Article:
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Candace C. Croney

Abstract

As the dog’s popularity as a human companion has grown, demand for purebred dogs has likewise escalated. Commercial breeding of dogs, which currently helps to meet such demands has become a point of social contention. The co-evolution of dogs and humans and the unique, familial relationships people have developed with them suggest that they are owed special consideration of their needs and interests that is independent of their utility to humans. Not surprisingly, opposition to commercial breeding enterprises has increased dramatically in the past decade in the US and abroad, spawning a growing number of legislative initiatives aimed at regulating such operations, which are widely believed to harm dogs. Among the most significant ethical problems embedded in commercial dog breeding are the potential for insults to the human-dog bond, failure to duly consider and meet duties of care to dogs, including dogs’ welfare needs and interests, and insufficient regulation of dog care standards. The shortage of published science on the actual conditions experienced by dogs in commercial breeding kennels complicates understanding of the nature and severity of problems as well as solutions. It is argued that despite the concerns associated with commercial dog breeding, abolishing the practice without identifying an ethically preferable alternative that meets demands could result in even worse consequences for dogs. Given this problem, commercial breeding could be ethically defensible under conditions that vastly reduce or eliminate potential for dog suffering, and with strict regulatory oversight of corresponding standards of care for dogs.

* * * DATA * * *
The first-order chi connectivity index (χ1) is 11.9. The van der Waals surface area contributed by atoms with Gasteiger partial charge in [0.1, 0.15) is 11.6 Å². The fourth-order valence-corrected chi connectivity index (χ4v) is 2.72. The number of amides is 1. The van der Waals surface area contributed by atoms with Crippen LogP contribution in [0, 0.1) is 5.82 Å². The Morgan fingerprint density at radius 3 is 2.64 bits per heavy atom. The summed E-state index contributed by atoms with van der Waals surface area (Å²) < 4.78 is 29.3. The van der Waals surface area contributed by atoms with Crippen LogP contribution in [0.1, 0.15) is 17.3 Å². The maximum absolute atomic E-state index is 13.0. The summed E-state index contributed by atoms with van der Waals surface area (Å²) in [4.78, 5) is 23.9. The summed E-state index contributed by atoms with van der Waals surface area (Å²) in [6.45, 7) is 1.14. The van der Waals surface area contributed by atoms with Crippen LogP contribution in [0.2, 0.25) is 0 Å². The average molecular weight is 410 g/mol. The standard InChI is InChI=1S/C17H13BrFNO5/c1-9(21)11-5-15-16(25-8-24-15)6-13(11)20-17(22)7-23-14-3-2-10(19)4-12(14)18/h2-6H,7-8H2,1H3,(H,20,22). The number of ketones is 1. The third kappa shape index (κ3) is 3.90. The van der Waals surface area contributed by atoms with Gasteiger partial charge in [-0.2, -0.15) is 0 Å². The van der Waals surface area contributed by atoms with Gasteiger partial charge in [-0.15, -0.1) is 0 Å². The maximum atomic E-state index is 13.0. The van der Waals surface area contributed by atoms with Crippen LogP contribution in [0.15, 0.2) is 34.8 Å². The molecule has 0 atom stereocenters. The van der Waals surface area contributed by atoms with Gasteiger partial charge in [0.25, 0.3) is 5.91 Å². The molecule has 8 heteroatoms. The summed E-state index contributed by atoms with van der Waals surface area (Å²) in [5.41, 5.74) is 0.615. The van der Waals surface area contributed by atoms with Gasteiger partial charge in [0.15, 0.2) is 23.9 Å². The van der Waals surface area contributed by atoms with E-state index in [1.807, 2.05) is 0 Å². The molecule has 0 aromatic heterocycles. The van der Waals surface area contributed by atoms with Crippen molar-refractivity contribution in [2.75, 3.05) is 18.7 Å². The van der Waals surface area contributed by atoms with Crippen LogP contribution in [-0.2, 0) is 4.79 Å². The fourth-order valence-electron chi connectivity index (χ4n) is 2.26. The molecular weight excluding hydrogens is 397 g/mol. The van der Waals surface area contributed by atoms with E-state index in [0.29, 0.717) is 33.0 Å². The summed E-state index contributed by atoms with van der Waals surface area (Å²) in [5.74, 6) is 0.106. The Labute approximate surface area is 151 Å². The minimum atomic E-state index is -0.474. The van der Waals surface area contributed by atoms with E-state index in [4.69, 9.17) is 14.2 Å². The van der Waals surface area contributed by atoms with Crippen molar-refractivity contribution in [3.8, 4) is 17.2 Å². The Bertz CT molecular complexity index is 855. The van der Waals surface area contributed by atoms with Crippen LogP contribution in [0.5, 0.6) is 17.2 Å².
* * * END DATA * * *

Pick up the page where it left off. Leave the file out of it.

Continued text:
Series:

Hugh A.G. Houghton and Catherine J. Smith

Signs & Media is a peer-reviewed, academic journal focused on semiotics and media studies, two fields that complement each other. The journal includes full-length research articles, review articles, short communications, or such other materials which explore the linguistic, philosophical, sociological, anthropological, and other scientific dimensions of semiotics and media studies. With the radical changes of the forms of media and communications in the modern society, as well as the dazzling spectacles of signs, symbols, and texts being produced, read, and interpreted in this cyber age of globalisation, Signs & Media seeks to promote the developments of semiotics in China by breaking its confinements to linguistics and embracing the traditional sign theories in China and East Asia as well as the international trends in contemporary semiotics.
The journal is relevant to researchers and practitioners of semiotics and media studies who are interested in the generation and mechanism of meaning, as well as the structure of communications through all forms of media. The journal constitutes a unique scholarly platform for scholars from a range of academic backgrounds, including but not limited to literature, linguistics, cultural studies, communicology, philosophy, anthropology, sociology, cognitive sciences and biology.